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Homemade Matzah for Passover

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Have you ever tried Matzah? Its the type of cracker eaten for 8 days during the festival of Passover- when Jews are not supposed to eat anything leavened.  Its generally white and tasteless. Can you imagine – me not baking or eating bread for this long!! In the words of that great Jewish scholar Lemony Snicket:

‘It is altogether proper that matzah is called the bread of affliction, because it has been afflicted more than any other foodstuff on earth. It is born in a searing-hot oven and then completely ignored for fifty-one weeks of the year while people walk around shamelessly eating leavened bread and crackers. Then, Passover rolls around…’ For more wise words from Lemony, see the New American Haggadah  http://www.amazon.com/American-Haggadah-Jonathan-Safran-Foer/dp/0316069868

So- what’s to do, but try making my own Matzah. I searched online for recipes and finally found one that sounded good from the New York Times – Matzah made with olive oil. Well, I tried the recipe and I have to report, dear reader, that it was absolutely disgusting- and I threw it all away. So I searched my extensive bread book library and Peter Reinhart came up trumps in his ‘ Wholegrain Bread Book’ http://www.amazon.co.uk/Peter-Reinharts-Wholegrain-Breads-Extraordinary/dp/1580087590. His recipe is made totally with whole grain flour- I thought that may be a bit much- so my recipe below has white flour and rye as well as whole grain.

So, why do we eat Matzah at this time of year? (Passover starts on Monday night)  It’s in order to remember the Children of Israel coming out of Egypt and not having enough time to bake bread. In order for Matzah to be kosher its supposed to take no longer than 18minutes from the time the water is mixed with the flour, until it is baked- that way it has no chance to ferment. So I reckon if I’m going to do this- I might as well try and go the whole hog (ok, I shouldn’t have used that word) and try and do the 18 minutes thing. A food processor is very handy because it speeds things up- although I don’t suppose they had food processors in the desert!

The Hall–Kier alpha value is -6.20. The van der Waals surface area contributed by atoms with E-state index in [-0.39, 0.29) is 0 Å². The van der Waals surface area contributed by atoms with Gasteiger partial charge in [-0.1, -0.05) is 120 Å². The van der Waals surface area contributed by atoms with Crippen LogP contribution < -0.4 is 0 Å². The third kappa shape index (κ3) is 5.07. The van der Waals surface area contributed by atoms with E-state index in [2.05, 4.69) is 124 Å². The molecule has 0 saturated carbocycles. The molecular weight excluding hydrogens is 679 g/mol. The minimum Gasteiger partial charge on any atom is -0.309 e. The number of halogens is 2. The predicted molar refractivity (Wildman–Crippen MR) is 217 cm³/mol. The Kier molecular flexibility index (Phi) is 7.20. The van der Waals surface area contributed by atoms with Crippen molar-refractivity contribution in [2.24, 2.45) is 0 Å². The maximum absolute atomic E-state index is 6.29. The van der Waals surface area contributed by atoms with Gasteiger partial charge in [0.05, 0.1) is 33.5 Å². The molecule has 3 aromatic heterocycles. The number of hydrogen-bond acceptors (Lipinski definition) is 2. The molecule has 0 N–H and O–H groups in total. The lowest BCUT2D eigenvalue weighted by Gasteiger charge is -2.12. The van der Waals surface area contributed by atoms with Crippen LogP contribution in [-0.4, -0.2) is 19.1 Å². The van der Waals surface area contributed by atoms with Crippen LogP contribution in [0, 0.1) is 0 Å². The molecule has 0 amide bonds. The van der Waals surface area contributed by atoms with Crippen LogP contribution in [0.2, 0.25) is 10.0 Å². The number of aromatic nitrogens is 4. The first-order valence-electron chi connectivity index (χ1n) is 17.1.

Ingredients

1 1/4 cups white bread flour
1/4 cup whole grain flour
1/4 cup rye flour
1/2 tsp salt
3/4 cup water

Method

1. Place the flours and salt in a food processor and wiz to mix
2. Add the water and process until it’s just beginning to come together into one ball (if its not coming together you may need to add a little more water)
3. The dough should feel a little tacky but not sticky- so you may need to need in a little flour if its too sticky
4. Pre-heat the oven  to 180 degrees F

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5. Divide the dough in half and then cut one of the halves into 4 pieces

6. Flour your surface lightly and roll each piece with a rolling pin into a circle or rectangle until it begins to shrink back

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7. Now roll each one out further until it is about 1/8 inch thick. You’ll need to  keep your worksurface lightly floured so that it doesn’t stick

8. Put the rolled out dough on a baking sheet and then prick it all over with a fork

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9. Bake in the oven for about 5 or 6 minutes and then check it. It may need about 2 or 3 minutes more. Its ready when its lightly browned on both sides

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Try it with butter and jam- it pretty good. Or anything that goes with butter for that matter.

I have posted this on wild yeast’s yeast spotting

http://www.wildyeastblog.com/

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